Adam J. Schwartz is My
Wonderful World’s public engagement coordinator for New York City. He teaches Geographic
Information Systems and Global History at the Academy of Urban Planning in Brooklyn, New York, and is an historical tour guide for the Center for the Urban Environment.
We live in an age of maps.
According to author and cartographer Dennis Wood, over 99.9% of all maps ever
created were created during the last 100 years. They surround us in our daily
activities: in newspapers, on weather reports, and throughout our day. With
tools like Google
Maps and the National Geographic Map Machine they
are available at the merest click. We are all map consumers, including our
Having a map at your
fingertips is an everyday luxury, but the fact is that someone has got to make
all those maps. That someone could be your students, or even you! Making your
own maps is a great option for teachers who want to create their own materials.
And for students it can be a hook for getting involved in geography and
geographic careers. Many of our students are already interested in technology. So
by showing them how they can apply that to making a map, you open up a whole
new potential career, in Geographic Information Systems (GIS).
So what’s GIS? GIS technology
is the nuts and bolts behind almost every map we use, and is vital for many of
the services we use everyday, both public (power and water systems) and private
.GIS is, at its simplest level, software that combines location and information
in a simple visual format. And during the last few years, it’s
become easier to access than ever before.
More importantly, Geospatial
Technology, of which GIS is a subset, is one of the fastest growing
sectors of the technology industry. If a student chooses GIS, the chances
are great that there will be a job waiting for them after college, or even
A tool for teachers and
Vocational education is not
what brings most teachers to GIS. And it doesn’t take any special training for
you to get started using it in your classroom. I’m certainly no mastermind at GIS, I’m just a
teacher who loves maps, and making them! That’s what led me to take a short
teacher training course with Carol Gersmehl of New York’s Regents Center for Geographic Learning. Beyond
that, most of what I’ve learned is from the same tutorials my students use. At
the Academy of Urban Planning, I’m lucky to co-teach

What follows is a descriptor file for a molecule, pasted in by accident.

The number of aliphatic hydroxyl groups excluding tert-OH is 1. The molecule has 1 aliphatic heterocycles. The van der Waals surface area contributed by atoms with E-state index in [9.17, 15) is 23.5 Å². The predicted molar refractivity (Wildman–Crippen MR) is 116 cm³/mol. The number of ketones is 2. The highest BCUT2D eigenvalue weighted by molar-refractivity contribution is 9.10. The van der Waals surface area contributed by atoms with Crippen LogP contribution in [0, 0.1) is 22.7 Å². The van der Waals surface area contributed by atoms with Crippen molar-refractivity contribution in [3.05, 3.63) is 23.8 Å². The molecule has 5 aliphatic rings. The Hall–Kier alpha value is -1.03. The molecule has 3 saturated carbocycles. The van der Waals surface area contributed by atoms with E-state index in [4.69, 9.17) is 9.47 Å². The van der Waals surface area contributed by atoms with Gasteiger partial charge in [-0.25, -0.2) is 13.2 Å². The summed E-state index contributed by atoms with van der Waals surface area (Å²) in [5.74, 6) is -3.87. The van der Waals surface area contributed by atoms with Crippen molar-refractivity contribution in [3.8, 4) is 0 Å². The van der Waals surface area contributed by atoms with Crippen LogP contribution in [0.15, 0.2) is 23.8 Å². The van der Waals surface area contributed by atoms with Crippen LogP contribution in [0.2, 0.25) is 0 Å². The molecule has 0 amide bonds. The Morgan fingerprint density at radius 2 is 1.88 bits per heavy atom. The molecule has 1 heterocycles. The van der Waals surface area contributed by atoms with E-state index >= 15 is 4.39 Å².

with an experienced geographer, Josh Lapidus, but most of what I have learned
is on the job.
The most important lesson
I’ve taken out of making maps is that while it may be the “long way round”–as
compared to using published maps–you can get much more out of the journey.
As a teacher, GIS mapping can
be the simplest way to get just the right map. Yes, you can Google for hours
for just the right map for that special activity. Or, with a little practice,
you can make it yourself. And whether
you give your lessons with an overhead, a projector, or a SMARTboard, the
multiple layers of a GIS map enable you to better explain any spatial
For our students, we all want
to make our activities more engaging. And most educators would agree that
students remember more of what they do
than what they read, see, or hear. And they are more interested, too.
Consequently, a student
making his or her own map can build new levels of understanding as they see how
borders change, and how topography, climate, and demographics interact to
explain historic or scientific processes. It’s a constructivist approach to
geography, with the students doing the constructing.
And best of all, when they
are finished with a GIS map, a student has the pride of printing it! These polished
artifacts not only celebrate what’s been learned, they look great on a wall, or
even better, in a portfolio. This year at my school, the Academy of Urban Planning, many of our students are submitting portfolios for colleges focusing on arts,
architecture, and design. And in each of those portfolios is a map they made
We don’t expect many of our
students to come out of our program as cartographers, but they all come out
with a greater mastery of real world computer skills, better literacy skills
(from all those tutorials!), and a more insightful understanding of the world
around them. I am lucky enough to teach a yearlong dedicated GIS class, but
everything we do is taught in connection with Science (Urban Ecology), AP Human
Geography, and US History. Along the way, our students also develop skills in
technology and geography.
Here’s how it works for us: After
starting with Google Maps and Google Earth, my students worked up to AEJEE, a
very basic GIS program (more on that below). They are currently following AEJEE
tutorials, in preparation for building their own mapping projects. The
published tutorials have dealt with settlement patterns in US history and the US Census. We
have also written our own tutorials on the 2008 election.
As for projects, we start
those in the spring. In past years, we have focused on environmental justice
and local history. This spring, we will be combining both themes by making maps
for a local environmental group that is working to clean up NYC’s dirtiest body
of water, Newtown Creek.
Of course, not everyone can dedicate the
time we do to mapping with GIS technology. But there’s a new place for
it in your classroom. It’s just a matter of getting started!